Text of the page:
Word Of the Week #561: Advantage

May 7, 2015 by · Comments Off on Word Of the Week #561: Advantage 

Advantage: superior or more favorable position or power.

Let’s assume you’ve got an awesome resume. Now you’ve got the interview. How do you convince the person on the other side of the table to hire you? How do you win the interview? You use the fact that most of us aren’t very good at interviewing to your advantage.

This week’s WOW is a follow up on interviewing from Laszlo Bock’s book Work Rules.He writes “You never get a second chance to make a first impression” was the tagline for a Head & Shoulders shampoo ad campaign in the 1980s. This unfortunately encapsulates how most interviews work. In other words, most of what we think is “interviewing” is actually the pursuit of confirmation bias. Most interviews are a waste of time because 99.4 percent of the time is spent trying to confirm whatever impression the interviewer formed in the first ten seconds. “Tell me about yourself.” “What is your greatest weakness?” “What is your greatest strength?” Worthless.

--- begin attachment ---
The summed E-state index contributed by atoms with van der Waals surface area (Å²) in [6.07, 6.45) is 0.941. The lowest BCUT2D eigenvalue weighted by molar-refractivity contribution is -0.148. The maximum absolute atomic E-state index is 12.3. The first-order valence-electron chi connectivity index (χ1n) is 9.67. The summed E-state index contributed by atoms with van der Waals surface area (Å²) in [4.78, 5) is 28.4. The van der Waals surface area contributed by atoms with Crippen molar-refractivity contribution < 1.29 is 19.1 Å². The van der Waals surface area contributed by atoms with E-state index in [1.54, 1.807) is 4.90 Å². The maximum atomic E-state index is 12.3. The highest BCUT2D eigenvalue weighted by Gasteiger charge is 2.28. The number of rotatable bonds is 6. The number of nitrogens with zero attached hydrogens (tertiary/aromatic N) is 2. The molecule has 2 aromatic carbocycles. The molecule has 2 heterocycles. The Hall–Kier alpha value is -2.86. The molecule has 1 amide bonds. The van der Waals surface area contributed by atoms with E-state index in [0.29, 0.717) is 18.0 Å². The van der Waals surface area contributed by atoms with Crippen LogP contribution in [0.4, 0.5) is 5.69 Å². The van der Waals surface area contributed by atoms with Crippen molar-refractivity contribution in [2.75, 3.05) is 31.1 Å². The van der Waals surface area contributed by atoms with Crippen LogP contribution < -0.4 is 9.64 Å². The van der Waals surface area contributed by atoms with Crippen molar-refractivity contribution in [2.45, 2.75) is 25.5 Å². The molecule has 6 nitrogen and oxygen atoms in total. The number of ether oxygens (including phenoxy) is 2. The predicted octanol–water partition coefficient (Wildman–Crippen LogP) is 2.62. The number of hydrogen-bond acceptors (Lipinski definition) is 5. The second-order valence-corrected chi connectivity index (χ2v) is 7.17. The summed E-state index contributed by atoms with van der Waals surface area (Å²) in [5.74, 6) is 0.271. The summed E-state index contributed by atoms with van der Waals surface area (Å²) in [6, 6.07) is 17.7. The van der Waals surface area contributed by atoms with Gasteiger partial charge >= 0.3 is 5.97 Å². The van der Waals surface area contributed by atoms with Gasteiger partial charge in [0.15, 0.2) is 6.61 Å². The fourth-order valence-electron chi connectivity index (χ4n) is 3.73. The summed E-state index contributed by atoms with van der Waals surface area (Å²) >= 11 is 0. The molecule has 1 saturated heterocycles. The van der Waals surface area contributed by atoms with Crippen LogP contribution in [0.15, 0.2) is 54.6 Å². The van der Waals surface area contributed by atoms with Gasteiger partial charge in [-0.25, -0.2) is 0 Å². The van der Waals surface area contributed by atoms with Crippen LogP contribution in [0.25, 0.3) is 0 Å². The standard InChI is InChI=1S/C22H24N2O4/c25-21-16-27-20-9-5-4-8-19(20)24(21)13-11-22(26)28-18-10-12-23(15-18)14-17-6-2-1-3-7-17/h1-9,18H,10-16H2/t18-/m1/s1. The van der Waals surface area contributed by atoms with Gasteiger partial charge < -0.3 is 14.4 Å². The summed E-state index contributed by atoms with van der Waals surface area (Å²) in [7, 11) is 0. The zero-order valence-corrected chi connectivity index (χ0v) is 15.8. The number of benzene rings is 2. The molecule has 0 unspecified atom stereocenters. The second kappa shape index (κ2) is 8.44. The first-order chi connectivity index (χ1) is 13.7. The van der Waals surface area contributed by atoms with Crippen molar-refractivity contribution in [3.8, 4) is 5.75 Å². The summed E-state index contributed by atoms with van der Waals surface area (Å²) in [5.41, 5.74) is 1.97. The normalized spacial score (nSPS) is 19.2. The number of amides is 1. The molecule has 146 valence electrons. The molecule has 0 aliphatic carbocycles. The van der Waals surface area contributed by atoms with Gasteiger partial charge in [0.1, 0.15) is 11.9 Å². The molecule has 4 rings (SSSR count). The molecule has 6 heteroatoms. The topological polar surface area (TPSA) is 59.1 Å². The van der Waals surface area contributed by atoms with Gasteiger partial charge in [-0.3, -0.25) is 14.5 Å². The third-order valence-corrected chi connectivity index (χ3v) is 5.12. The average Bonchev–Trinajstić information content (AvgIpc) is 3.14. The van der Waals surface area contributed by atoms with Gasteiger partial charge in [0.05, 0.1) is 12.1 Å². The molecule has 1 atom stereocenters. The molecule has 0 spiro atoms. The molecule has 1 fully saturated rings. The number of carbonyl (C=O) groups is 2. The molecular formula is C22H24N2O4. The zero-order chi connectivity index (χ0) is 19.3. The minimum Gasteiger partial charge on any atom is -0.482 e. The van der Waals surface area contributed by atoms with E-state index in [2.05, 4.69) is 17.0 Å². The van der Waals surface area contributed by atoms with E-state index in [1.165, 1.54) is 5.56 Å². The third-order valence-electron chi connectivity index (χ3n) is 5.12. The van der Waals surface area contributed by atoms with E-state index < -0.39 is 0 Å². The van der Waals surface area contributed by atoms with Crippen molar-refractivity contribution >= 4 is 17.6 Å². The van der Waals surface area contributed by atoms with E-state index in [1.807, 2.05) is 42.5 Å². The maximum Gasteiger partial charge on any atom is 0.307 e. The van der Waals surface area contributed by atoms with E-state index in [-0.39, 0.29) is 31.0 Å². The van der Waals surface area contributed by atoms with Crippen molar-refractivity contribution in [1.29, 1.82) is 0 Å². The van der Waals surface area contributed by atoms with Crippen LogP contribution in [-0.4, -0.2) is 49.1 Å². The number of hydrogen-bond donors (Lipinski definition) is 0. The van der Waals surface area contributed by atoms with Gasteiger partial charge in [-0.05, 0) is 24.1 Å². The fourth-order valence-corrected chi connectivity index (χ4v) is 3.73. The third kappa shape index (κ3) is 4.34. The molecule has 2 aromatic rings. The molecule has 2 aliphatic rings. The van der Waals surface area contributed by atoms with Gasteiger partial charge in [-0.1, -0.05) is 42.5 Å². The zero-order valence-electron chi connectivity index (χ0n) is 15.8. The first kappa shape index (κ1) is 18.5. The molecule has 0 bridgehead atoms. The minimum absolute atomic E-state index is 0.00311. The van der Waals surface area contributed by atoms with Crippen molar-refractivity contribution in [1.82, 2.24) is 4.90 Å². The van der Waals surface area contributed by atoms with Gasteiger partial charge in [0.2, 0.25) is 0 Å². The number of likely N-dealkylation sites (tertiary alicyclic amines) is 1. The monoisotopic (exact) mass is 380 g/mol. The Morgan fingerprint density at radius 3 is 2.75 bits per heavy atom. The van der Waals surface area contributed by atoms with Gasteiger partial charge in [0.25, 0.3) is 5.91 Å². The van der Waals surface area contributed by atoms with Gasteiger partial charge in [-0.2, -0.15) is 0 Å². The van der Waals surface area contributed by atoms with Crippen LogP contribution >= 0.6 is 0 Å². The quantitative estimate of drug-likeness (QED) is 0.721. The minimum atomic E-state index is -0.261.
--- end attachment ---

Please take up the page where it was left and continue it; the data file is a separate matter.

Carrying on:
But if you’re a job seeker (and who isn’t?), the fact that most of us don’t know how to interview well is a huge opportunity. Because that weakness lets you control the encounter. It lets you win. Here’s Bock’s first three tips on how:

Predict the future. You can anticipate 90% of the interview questions you’re going to get. Three of them are listed above, but it’s an easy list to generate. “Why do you want this job?” “What’s a tough problem you’ve solved?” If you can’t think of any, Google “most common interview questions.” Write down the top 20 questions you think you’ll get.

Plan your attack. For EVERY question, write down your answer. Yes, it’s a pain to actually write something. It’s hard and frustrating. But it makes it stick in your brain. That’s important. You want your answers to be automatic. You don’t want to have to think about your answers during an interview. Why not? Keep reading.

Have a backup plan. Actually, for every question, write down THREE answers. Why three? You need to have a different, equally good answer for every question because the first interviewer might not like your story. You want the next interviewer to hear a different story. That way they can become your advocate.

This week focus on your advantage. Have you ever prepared for an interview by anticipating the questions being asked? Have you ever written your answers out so you were prepared? Have you ever had an interviewer not like one of your answers? How did you recover?

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